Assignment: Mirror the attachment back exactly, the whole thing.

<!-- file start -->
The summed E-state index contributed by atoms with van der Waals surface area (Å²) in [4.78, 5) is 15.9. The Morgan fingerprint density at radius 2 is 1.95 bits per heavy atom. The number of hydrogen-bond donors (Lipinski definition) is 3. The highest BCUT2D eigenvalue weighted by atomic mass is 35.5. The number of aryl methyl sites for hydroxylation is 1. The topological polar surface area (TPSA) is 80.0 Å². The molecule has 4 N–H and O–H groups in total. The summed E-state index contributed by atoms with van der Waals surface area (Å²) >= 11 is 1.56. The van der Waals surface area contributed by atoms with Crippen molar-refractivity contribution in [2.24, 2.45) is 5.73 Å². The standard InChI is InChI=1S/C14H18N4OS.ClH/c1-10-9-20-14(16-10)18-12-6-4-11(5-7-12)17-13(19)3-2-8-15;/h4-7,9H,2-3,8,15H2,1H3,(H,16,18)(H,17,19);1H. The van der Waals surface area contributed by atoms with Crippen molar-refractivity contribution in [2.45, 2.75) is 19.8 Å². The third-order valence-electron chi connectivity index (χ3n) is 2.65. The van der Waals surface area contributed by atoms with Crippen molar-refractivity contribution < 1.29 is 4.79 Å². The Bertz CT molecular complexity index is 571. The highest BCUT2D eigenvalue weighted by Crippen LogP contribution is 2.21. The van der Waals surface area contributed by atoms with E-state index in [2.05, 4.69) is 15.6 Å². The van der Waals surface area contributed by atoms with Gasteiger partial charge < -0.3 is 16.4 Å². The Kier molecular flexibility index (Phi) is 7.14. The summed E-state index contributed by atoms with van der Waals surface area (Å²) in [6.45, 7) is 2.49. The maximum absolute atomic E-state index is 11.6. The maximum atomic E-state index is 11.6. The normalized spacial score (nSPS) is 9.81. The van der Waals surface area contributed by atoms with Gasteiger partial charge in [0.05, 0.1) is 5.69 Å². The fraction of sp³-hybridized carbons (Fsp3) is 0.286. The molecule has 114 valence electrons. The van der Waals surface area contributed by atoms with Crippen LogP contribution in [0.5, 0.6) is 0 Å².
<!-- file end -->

The summed E-state index contributed by atoms with van der Waals surface area (Å²) in [4.78, 5) is 15.9. The Morgan fingerprint density at radius 2 is 1.95 bits per heavy atom. The number of hydrogen-bond donors (Lipinski definition) is 3. The highest BCUT2D eigenvalue weighted by atomic mass is 35.5. The number of aryl methyl sites for hydroxylation is 1. The topological polar surface area (TPSA) is 80.0 Å². The molecule has 4 N–H and O–H groups in total. The summed E-state index contributed by atoms with van der Waals surface area (Å²) >= 11 is 1.56. The van der Waals surface area contributed by atoms with Crippen molar-refractivity contribution in [2.24, 2.45) is 5.73 Å². The standard InChI is InChI=1S/C14H18N4OS.ClH/c1-10-9-20-14(16-10)18-12-6-4-11(5-7-12)17-13(19)3-2-8-15;/h4-7,9H,2-3,8,15H2,1H3,(H,16,18)(H,17,19);1H. The van der Waals surface area contributed by atoms with Crippen molar-refractivity contribution in [2.45, 2.75) is 19.8 Å². The third-order valence-electron chi connectivity index (χ3n) is 2.65. The van der Waals surface area contributed by atoms with Crippen molar-refractivity contribution < 1.29 is 4.79 Å². The Bertz CT molecular complexity index is 571. The highest BCUT2D eigenvalue weighted by Crippen LogP contribution is 2.21. The van der Waals surface area contributed by atoms with E-state index in [2.05, 4.69) is 15.6 Å². The van der Waals surface area contributed by atoms with Gasteiger partial charge < -0.3 is 16.4 Å². The Kier molecular flexibility index (Phi) is 7.14. The summed E-state index contributed by atoms with van der Waals surface area (Å²) in [6.45, 7) is 2.49. The maximum absolute atomic E-state index is 11.6. The maximum atomic E-state index is 11.6. The normalized spacial score (nSPS) is 9.81. The van der Waals surface area contributed by atoms with Gasteiger partial charge in [0.05, 0.1) is 5.69 Å². The fraction of sp³-hybridized carbons (Fsp3) is 0.286. The molecule has 114 valence electrons. The van der Waals surface area contributed by atoms with Crippen LogP contribution in [0.5, 0.6) is 0 Å².